WSU researchers find the missing link between mental health disorders and chronic diseases in Iraq war refugees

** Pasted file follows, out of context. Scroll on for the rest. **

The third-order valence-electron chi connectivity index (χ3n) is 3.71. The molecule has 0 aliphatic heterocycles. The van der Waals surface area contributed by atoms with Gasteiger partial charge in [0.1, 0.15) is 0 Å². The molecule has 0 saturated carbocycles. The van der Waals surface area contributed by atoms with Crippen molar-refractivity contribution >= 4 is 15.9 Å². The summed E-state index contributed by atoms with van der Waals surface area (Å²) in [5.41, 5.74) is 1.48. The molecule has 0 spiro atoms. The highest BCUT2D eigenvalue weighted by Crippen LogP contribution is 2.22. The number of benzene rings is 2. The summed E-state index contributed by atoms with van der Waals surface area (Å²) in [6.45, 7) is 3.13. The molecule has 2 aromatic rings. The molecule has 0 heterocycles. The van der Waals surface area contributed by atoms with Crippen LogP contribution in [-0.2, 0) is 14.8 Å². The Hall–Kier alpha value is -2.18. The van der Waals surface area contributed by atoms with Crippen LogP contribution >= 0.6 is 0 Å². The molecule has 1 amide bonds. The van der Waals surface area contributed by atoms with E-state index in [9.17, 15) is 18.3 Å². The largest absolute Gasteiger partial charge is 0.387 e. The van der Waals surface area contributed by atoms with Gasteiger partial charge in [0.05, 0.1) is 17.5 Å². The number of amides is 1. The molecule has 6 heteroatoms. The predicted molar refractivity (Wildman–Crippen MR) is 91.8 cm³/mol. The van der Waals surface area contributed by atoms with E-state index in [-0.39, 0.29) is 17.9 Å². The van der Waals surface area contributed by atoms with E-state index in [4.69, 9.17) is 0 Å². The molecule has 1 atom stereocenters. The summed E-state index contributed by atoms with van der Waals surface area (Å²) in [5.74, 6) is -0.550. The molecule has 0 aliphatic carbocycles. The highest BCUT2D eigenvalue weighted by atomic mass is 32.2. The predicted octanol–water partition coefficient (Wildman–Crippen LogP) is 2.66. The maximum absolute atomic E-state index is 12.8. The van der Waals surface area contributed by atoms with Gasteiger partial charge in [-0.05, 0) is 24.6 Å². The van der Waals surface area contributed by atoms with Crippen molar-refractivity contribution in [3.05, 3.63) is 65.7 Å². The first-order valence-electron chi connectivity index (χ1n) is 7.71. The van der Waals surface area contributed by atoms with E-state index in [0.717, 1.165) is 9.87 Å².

October 15, 2012Subjects who fled Iraq after Gulf War were 43 times more likely to suffer from obstructive sleep apneaDETROIT – Wayne State University School of Medicine researchers may have discovered why people exposed to war are at increased risk to develop chronic problems like heart disease years later. And the culprit that links the two is surprising.Beginning in the mid-2000s, WSU researchers interviewed a random sample of 145 American immigrants who left Iraq before the 1991 Gulf War, and 205 who fled Iraq after the Gulf War began. All were residing in metropolitan Detroit at the time of the study. Study subjects were asked about socio-demographics, pre-migration trauma, how they rated their current health, physician-diagnosed and physician-treated obstructive sleep apnea, somatic disorders and psychosomatic disorders. Those who left Iraq after the war began and suffered from mental disorders such as post-traumatic stress disorder (PTSD) and depression, and self-rated their physical health as worse than their actual health, were 43 times more likely than pre-Gulf War immigrants to report obstructive sleep apnea (30.2 percent versus 0.7 percent) and later develop major chronic health issues such as cardiovascular disease.“I was surprised, but we had a specific theory we wanted to test. Changes in the stress system would contribute to sleep apnea. What happens? Maybe it’s the stress that leads to this fractured sleep,” said Bengt Arnetz, M.D., Ph.D., M.P.H., School of Medicine professor of occupational and environmental health, deputy director of the Institute of Environmental Health Sciences at Wayne State, and the study’s principal investigator and first author. “No one had explored this possible link before, although basic research suggests it as plausible.”The results are featured in the October 2012 issue of Psychosomatic Medicine, the peer-reviewed journal of the American Psychosomatic Society.According to the article, “Obstructive Sleep Apnea, Post-traumatic Stress Disorder, and Health in Immigrants,” obstructive sleep apnea occurs when the muscles supporting the soft palate at the back of the throat relax, but less is known about the reasons behind this neuromuscular malfunctioning.“It’s a known fact that the more exposure to violence you have, the more likely you are to report PTSD and depression, and the worse your self-rated health is, the more likely your actual health will suffer in five to 10 years,” Arnetz said.Hikmet Jamil, M.D., Ph.D., professor of occupational and environmental health in WSU’s School of Medicine, and Thomas Templin, Ph.D., research professor in WSU’s College of Nursing, also contributed to the article.The obstructive sleep apnea and chronic disase link has been observed among many trauma-exposed populations, including refugees, Arnetz said.“Iraqis were exposed to harsh conditions during the entirety of Saddam Hussein’s more than 20 years of reign. However, trauma and environmental exposures increased measurably and dramatically after the initiation of the 1991 Gulf War,” the article states.The study can now be used as a model for other populations, including U.S. soldiers returning home from battle.The multidisciplinary study brought together mental health research, sleep research and chronic disease research, Arnetz said.He and Jamil were partially supported by the National Institute of Mental Health of the National Institutes of Health (award number R01MH085793).To further test their ideas, the researchers plan to apply for funding from the National Institutes of Health to collaborate with Safwan Badr, M.D., professor and chief of the School of Medicine’s Division of Pulmonary, Allergy, Critical Care and Sleep Medicine, and Thomas Roth, Ph.D., director of the Henry Ford Sleep Disorders and Research Center.###Wayne State University is one of the nation’s pre-eminent public research universities in an urban setting. Through its multidisciplinary approach to research and education, and its ongoing collaboration with government, industry and other institutions, the university seeks to enhance economic growth and improve the quality of life in the city of Detroit, state of Michigan and throughout the world. For more information about research at Wayne State University, visit http://www.research.wayne.edu.Founded in 1868, the Wayne State University School of Medicine is the largest single-campus medical school in the nation, with more than 1,000 medical students. In addition to undergraduate medical education, the school offers master’s degree, Ph.D. and M.D.-Ph.D. programs in 14 areas of basic science to about 400 students annually Professional Counselor Continuing Education